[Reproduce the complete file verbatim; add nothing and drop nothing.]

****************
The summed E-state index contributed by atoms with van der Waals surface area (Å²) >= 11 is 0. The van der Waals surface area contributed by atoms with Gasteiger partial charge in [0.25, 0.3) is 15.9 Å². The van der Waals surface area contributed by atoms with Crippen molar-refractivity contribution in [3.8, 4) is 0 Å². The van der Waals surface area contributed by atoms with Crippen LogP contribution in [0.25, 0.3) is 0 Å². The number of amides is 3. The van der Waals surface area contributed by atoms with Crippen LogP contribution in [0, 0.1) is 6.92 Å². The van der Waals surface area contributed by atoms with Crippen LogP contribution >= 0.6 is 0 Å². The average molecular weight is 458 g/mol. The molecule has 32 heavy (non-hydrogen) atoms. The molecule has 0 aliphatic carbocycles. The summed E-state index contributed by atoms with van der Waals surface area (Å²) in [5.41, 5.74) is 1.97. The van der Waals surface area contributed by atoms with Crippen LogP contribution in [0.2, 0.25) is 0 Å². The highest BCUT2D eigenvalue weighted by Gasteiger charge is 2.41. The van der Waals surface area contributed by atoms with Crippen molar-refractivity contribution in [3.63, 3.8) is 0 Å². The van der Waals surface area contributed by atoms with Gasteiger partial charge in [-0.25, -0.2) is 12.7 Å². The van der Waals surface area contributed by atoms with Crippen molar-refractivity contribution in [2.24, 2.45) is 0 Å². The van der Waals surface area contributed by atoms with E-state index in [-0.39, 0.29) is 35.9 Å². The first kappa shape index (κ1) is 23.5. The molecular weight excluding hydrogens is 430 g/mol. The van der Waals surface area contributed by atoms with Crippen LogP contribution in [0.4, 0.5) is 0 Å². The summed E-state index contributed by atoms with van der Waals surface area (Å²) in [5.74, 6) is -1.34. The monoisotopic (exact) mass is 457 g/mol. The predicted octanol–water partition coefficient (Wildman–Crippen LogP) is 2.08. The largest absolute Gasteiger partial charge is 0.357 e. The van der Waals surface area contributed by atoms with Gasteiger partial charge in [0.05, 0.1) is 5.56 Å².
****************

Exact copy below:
The summed E-state index contributed by atoms with van der Waals surface area (Å²) >= 11 is 0. The van der Waals surface area contributed by atoms with Gasteiger partial charge in [0.25, 0.3) is 15.9 Å². The van der Waals surface area contributed by atoms with Crippen molar-refractivity contribution in [3.8, 4) is 0 Å². The van der Waals surface area contributed by atoms with Crippen LogP contribution in [0.25, 0.3) is 0 Å². The number of amides is 3. The van der Waals surface area contributed by atoms with Crippen LogP contribution in [0, 0.1) is 6.92 Å². The van der Waals surface area contributed by atoms with Crippen LogP contribution >= 0.6 is 0 Å². The average molecular weight is 458 g/mol. The molecule has 32 heavy (non-hydrogen) atoms. The molecule has 0 aliphatic carbocycles. The summed E-state index contributed by atoms with van der Waals surface area (Å²) in [5.41, 5.74) is 1.97. The van der Waals surface area contributed by atoms with Crippen LogP contribution in [0.2, 0.25) is 0 Å². The highest BCUT2D eigenvalue weighted by Gasteiger charge is 2.41. The van der Waals surface area contributed by atoms with Crippen molar-refractivity contribution in [3.63, 3.8) is 0 Å². The van der Waals surface area contributed by atoms with Gasteiger partial charge in [-0.25, -0.2) is 12.7 Å². The van der Waals surface area contributed by atoms with Crippen molar-refractivity contribution in [2.24, 2.45) is 0 Å². The van der Waals surface area contributed by atoms with E-state index in [-0.39, 0.29) is 35.9 Å². The first kappa shape index (κ1) is 23.5. The molecular weight excluding hydrogens is 430 g/mol. The van der Waals surface area contributed by atoms with Crippen LogP contribution in [0.4, 0.5) is 0 Å². The summed E-state index contributed by atoms with van der Waals surface area (Å²) in [5.74, 6) is -1.34. The monoisotopic (exact) mass is 457 g/mol. The predicted octanol–water partition coefficient (Wildman–Crippen LogP) is 2.08. The largest absolute Gasteiger partial charge is 0.357 e. The van der Waals surface area contributed by atoms with Gasteiger partial charge in [0.05, 0.1) is 5.56 Å².